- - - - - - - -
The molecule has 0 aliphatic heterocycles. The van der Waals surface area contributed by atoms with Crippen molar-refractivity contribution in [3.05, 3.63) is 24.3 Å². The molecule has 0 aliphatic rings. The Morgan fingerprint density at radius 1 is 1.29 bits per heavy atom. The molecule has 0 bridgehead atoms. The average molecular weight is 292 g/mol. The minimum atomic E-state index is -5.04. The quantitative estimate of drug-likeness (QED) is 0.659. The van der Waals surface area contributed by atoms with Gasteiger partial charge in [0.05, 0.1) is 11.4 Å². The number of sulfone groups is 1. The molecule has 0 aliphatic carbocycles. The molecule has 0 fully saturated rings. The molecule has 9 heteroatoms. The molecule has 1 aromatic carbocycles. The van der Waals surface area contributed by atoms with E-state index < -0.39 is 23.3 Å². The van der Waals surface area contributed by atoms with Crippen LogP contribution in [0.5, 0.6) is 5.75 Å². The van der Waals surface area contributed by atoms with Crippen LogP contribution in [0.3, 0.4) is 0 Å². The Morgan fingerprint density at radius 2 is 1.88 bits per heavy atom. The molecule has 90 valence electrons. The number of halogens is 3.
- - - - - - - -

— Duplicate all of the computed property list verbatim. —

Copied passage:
The molecule has 0 aliphatic heterocycles. The van der Waals surface area contributed by atoms with Crippen molar-refractivity contribution in [3.05, 3.63) is 24.3 Å². The molecule has 0 aliphatic rings. The Morgan fingerprint density at radius 1 is 1.29 bits per heavy atom. The molecule has 0 bridgehead atoms. The average molecular weight is 292 g/mol. The minimum atomic E-state index is -5.04. The quantitative estimate of drug-likeness (QED) is 0.659. The van der Waals surface area contributed by atoms with Gasteiger partial charge in [0.05, 0.1) is 11.4 Å². The number of sulfone groups is 1. The molecule has 0 aliphatic carbocycles. The molecule has 0 fully saturated rings. The molecule has 9 heteroatoms. The molecule has 1 aromatic carbocycles. The van der Waals surface area contributed by atoms with E-state index < -0.39 is 23.3 Å². The van der Waals surface area contributed by atoms with Crippen LogP contribution in [0.5, 0.6) is 5.75 Å². The van der Waals surface area contributed by atoms with Crippen LogP contribution in [0.3, 0.4) is 0 Å². The Morgan fingerprint density at radius 2 is 1.88 bits per heavy atom. The molecule has 90 valence electrons. The number of halogens is 3.